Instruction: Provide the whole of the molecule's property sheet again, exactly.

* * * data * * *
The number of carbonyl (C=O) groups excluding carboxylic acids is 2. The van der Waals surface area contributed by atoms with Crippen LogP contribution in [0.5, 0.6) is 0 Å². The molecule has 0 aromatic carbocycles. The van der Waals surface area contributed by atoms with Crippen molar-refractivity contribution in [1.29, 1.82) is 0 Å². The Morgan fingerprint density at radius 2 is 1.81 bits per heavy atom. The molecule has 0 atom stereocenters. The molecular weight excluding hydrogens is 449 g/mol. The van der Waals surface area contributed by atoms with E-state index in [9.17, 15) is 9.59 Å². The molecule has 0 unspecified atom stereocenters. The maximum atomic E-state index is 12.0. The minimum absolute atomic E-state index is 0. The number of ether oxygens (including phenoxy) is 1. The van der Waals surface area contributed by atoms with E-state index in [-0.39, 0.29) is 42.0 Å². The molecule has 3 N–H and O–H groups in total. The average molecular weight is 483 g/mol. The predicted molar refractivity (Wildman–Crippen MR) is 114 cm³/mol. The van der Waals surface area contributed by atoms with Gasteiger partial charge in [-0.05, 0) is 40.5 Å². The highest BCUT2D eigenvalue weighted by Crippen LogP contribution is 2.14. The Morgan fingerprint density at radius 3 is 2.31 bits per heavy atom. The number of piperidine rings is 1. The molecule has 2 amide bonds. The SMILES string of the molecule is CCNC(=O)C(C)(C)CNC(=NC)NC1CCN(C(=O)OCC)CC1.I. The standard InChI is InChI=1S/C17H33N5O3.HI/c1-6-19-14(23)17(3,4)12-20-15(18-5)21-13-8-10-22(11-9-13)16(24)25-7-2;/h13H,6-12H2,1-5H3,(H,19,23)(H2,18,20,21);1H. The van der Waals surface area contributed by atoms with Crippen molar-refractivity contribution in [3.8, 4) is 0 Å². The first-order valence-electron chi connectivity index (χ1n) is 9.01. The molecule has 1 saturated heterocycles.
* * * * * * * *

The number of carbonyl (C=O) groups excluding carboxylic acids is 2. The van der Waals surface area contributed by atoms with Crippen LogP contribution in [0.5, 0.6) is 0 Å². The molecule has 0 aromatic carbocycles. The van der Waals surface area contributed by atoms with Crippen molar-refractivity contribution in [1.29, 1.82) is 0 Å². The Morgan fingerprint density at radius 2 is 1.81 bits per heavy atom. The molecule has 0 atom stereocenters. The molecular weight excluding hydrogens is 449 g/mol. The van der Waals surface area contributed by atoms with E-state index in [9.17, 15) is 9.59 Å². The molecule has 0 unspecified atom stereocenters. The maximum atomic E-state index is 12.0. The minimum absolute atomic E-state index is 0. The number of ether oxygens (including phenoxy) is 1. The van der Waals surface area contributed by atoms with E-state index in [-0.39, 0.29) is 42.0 Å². The molecule has 3 N–H and O–H groups in total. The average molecular weight is 483 g/mol. The predicted molar refractivity (Wildman–Crippen MR) is 114 cm³/mol. The van der Waals surface area contributed by atoms with Gasteiger partial charge in [-0.05, 0) is 40.5 Å². The highest BCUT2D eigenvalue weighted by Crippen LogP contribution is 2.14. The Morgan fingerprint density at radius 3 is 2.31 bits per heavy atom. The number of piperidine rings is 1. The molecule has 2 amide bonds. The SMILES string of the molecule is CCNC(=O)C(C)(C)CNC(=NC)NC1CCN(C(=O)OCC)CC1.I. The standard InChI is InChI=1S/C17H33N5O3.HI/c1-6-19-14(23)17(3,4)12-20-15(18-5)21-13-8-10-22(11-9-13)16(24)25-7-2;/h13H,6-12H2,1-5H3,(H,19,23)(H2,18,20,21);1H. The van der Waals surface area contributed by atoms with Crippen molar-refractivity contribution in [3.8, 4) is 0 Å². The first-order valence-electron chi connectivity index (χ1n) is 9.01. The molecule has 1 saturated heterocycles.